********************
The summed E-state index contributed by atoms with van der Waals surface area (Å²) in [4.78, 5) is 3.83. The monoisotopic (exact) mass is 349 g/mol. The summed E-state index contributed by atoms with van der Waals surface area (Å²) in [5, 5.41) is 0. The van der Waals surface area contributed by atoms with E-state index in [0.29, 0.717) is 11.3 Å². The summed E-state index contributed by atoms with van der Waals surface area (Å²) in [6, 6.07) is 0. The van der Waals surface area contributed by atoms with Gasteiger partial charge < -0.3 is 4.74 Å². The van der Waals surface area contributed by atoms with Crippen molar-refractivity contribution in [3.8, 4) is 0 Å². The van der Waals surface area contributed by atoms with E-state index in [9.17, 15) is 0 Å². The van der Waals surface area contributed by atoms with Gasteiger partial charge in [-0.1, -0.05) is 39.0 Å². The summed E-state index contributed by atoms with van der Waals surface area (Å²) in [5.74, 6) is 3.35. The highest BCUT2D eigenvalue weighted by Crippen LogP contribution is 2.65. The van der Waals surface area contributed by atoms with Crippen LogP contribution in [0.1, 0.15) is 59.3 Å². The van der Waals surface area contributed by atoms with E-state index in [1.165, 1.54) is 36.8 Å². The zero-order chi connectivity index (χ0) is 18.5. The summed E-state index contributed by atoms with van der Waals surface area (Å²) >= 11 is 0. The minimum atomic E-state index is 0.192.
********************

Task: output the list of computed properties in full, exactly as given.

The summed E-state index contributed by atoms with van der Waals surface area (Å²) in [4.78, 5) is 3.83. The monoisotopic (exact) mass is 349 g/mol. The summed E-state index contributed by atoms with van der Waals surface area (Å²) in [5, 5.41) is 0. The van der Waals surface area contributed by atoms with E-state index in [0.29, 0.717) is 11.3 Å². The summed E-state index contributed by atoms with van der Waals surface area (Å²) in [6, 6.07) is 0. The van der Waals surface area contributed by atoms with Gasteiger partial charge < -0.3 is 4.74 Å². The van der Waals surface area contributed by atoms with Crippen molar-refractivity contribution in [3.8, 4) is 0 Å². The van der Waals surface area contributed by atoms with E-state index in [9.17, 15) is 0 Å². The van der Waals surface area contributed by atoms with Gasteiger partial charge in [-0.1, -0.05) is 39.0 Å². The summed E-state index contributed by atoms with van der Waals surface area (Å²) in [5.74, 6) is 3.35. The highest BCUT2D eigenvalue weighted by Crippen LogP contribution is 2.65. The van der Waals surface area contributed by atoms with Crippen LogP contribution in [0.1, 0.15) is 59.3 Å². The van der Waals surface area contributed by atoms with E-state index in [1.165, 1.54) is 36.8 Å². The zero-order chi connectivity index (χ0) is 18.5. The summed E-state index contributed by atoms with van der Waals surface area (Å²) >= 11 is 0. The minimum atomic E-state index is 0.192.